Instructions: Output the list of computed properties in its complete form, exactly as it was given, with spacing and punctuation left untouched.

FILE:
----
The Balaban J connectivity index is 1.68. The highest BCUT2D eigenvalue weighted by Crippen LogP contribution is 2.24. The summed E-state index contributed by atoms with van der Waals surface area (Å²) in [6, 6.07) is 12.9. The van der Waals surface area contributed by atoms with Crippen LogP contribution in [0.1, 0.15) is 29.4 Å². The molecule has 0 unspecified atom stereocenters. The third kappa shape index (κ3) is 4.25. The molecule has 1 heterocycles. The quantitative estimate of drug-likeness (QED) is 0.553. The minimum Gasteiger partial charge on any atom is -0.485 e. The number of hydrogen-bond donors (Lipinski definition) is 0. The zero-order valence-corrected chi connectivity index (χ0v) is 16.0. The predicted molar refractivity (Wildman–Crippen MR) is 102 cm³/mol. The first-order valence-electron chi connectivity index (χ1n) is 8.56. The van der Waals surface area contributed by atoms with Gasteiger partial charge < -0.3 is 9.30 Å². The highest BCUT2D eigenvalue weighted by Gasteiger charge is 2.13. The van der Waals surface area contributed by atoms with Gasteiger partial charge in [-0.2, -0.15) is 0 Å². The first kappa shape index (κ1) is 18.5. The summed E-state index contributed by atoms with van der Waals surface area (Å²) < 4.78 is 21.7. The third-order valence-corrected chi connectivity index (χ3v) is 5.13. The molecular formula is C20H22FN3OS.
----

The Balaban J connectivity index is 1.68. The highest BCUT2D eigenvalue weighted by Crippen LogP contribution is 2.24. The summed E-state index contributed by atoms with van der Waals surface area (Å²) in [6, 6.07) is 12.9. The van der Waals surface area contributed by atoms with Crippen LogP contribution in [0.1, 0.15) is 29.4 Å². The molecule has 0 unspecified atom stereocenters. The third kappa shape index (κ3) is 4.25. The molecule has 1 heterocycles. The quantitative estimate of drug-likeness (QED) is 0.553. The minimum Gasteiger partial charge on any atom is -0.485 e. The number of hydrogen-bond donors (Lipinski definition) is 0. The zero-order valence-corrected chi connectivity index (χ0v) is 16.0. The predicted molar refractivity (Wildman–Crippen MR) is 102 cm³/mol. The first-order valence-electron chi connectivity index (χ1n) is 8.56. The van der Waals surface area contributed by atoms with Gasteiger partial charge < -0.3 is 9.30 Å². The highest BCUT2D eigenvalue weighted by Gasteiger charge is 2.13. The van der Waals surface area contributed by atoms with Gasteiger partial charge in [-0.2, -0.15) is 0 Å². The first kappa shape index (κ1) is 18.5. The summed E-state index contributed by atoms with van der Waals surface area (Å²) < 4.78 is 21.7. The third-order valence-corrected chi connectivity index (χ3v) is 5.13. The molecular formula is C20H22FN3OS.